ADMINISTRATIVE STRESS: AN APPLICATION OF THE PERSON-ENVIRONMENT (P-E) FIT THEORY
Stress is neither a characteristic of the environment nor the individual, but it is the outcome of the interaction of the two. This study takes this as a basic assumption and applies it to school administrators from Orange, Rockland, and Westchester Counties of New York State. Two-hundred-and-fourteen (71%) principals and superintendents submitted valid responses to a questionnaire based on potential job and individual stressors. This study investigates the major sources of administrative stress and the consequences of these stressors on the individual. Then a stress reduction model is developed and presented. An instrument measuring job stress is developed and refined. Instruments measuring the variables of anxiety, personality Type A, job satisfaction, and selected demographic and contextual variables are utilized. The results of bivariate and multivariate analysis reveals the following: Factor analysis indicates that the main factors of administrative stress, in order of perceived stressfulness, are (1) Administrative Constraints, (2) Organizational Structure and Climate, (3) Relationships at Work, (4) Role Expectations, and (5) Career Development. The top stressors (items) are (1) making decisions that affect the lives of people that I know, (2) resolving interpersonal conflicts, (3) gaining public approval and financial support for programs, (4) completing reports and paper work on time, and (5) complying with state, federal and organizational rules and policies, respectively. Bivariate analysis confirms the relationships between job stress and the main variables of anxiety (r = .41, p < .01) and job satisfaction (r = -.42, p < .01). There is no relationship between the total job stress score and personality Type A, but the Role Expectation factor is related to this variable (r = .141, p < .05). Statistically significant associations at the .05 level are revealed between job stress and the demographic and contextual variables of age, hours worked, experience, sick days, district and school size. Multiple regression analysis reveals that job satisfaction, anxiety, sick days, and age are the best predictors of job stress, when all of the P-E variables are pooled. Administrators suggest that the following methods are useful in handling the tensions and pressures of their jobs: Physiological activities (suggested by 60%), cognitive activities (35%), and acquisition of interpersonal and management skills (less than 5%).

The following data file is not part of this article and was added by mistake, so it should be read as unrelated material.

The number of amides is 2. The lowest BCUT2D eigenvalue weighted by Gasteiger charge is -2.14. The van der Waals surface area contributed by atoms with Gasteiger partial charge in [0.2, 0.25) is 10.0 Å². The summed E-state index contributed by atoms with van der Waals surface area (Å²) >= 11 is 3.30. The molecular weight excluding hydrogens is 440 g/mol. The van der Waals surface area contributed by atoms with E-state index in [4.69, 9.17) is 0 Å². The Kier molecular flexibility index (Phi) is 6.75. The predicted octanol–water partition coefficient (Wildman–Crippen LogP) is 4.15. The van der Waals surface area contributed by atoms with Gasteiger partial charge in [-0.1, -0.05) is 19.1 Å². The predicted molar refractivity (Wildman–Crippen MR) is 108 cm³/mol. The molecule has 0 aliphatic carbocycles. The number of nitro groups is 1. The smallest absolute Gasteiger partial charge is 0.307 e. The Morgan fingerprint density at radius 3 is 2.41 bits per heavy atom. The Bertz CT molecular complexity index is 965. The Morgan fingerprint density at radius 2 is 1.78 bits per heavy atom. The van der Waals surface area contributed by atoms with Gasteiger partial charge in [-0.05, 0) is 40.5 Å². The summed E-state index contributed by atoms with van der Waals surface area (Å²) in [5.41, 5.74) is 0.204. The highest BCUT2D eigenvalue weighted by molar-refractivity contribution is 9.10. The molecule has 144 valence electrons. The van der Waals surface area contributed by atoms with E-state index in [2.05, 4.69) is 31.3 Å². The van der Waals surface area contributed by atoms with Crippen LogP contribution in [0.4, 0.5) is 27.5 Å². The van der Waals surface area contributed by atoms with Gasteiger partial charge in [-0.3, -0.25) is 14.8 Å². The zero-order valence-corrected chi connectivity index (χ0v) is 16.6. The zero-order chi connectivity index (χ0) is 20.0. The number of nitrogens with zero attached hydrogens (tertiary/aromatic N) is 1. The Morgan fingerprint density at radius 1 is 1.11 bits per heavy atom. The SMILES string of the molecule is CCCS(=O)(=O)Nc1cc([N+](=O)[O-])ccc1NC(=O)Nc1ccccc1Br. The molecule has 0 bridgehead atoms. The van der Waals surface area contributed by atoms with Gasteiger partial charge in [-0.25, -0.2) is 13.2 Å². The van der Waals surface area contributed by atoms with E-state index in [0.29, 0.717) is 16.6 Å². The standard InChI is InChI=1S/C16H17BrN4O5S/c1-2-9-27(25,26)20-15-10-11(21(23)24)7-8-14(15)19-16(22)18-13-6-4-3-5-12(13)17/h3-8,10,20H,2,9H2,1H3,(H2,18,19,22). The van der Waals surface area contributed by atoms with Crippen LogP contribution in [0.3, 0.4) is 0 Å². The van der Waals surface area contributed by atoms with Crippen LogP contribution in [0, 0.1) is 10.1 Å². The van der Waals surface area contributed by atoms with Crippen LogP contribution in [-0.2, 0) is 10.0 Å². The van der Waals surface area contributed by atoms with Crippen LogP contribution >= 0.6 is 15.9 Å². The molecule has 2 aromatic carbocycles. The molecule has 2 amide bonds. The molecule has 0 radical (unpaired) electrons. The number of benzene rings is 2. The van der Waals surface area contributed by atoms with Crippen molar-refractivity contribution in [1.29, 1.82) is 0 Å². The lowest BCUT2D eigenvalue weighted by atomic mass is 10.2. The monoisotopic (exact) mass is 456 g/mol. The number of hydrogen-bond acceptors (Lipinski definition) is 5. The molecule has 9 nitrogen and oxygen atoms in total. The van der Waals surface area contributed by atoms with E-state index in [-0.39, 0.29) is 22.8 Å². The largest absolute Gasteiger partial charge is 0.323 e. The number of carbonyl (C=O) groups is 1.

GRAY, KENNETH FRANK, "ADMINISTRATIVE STRESS: AN APPLICATION OF THE PERSON-ENVIRONMENT (P-E) FIT THEORY" (1983). ETD Collection for Fordham University. AAI8308473.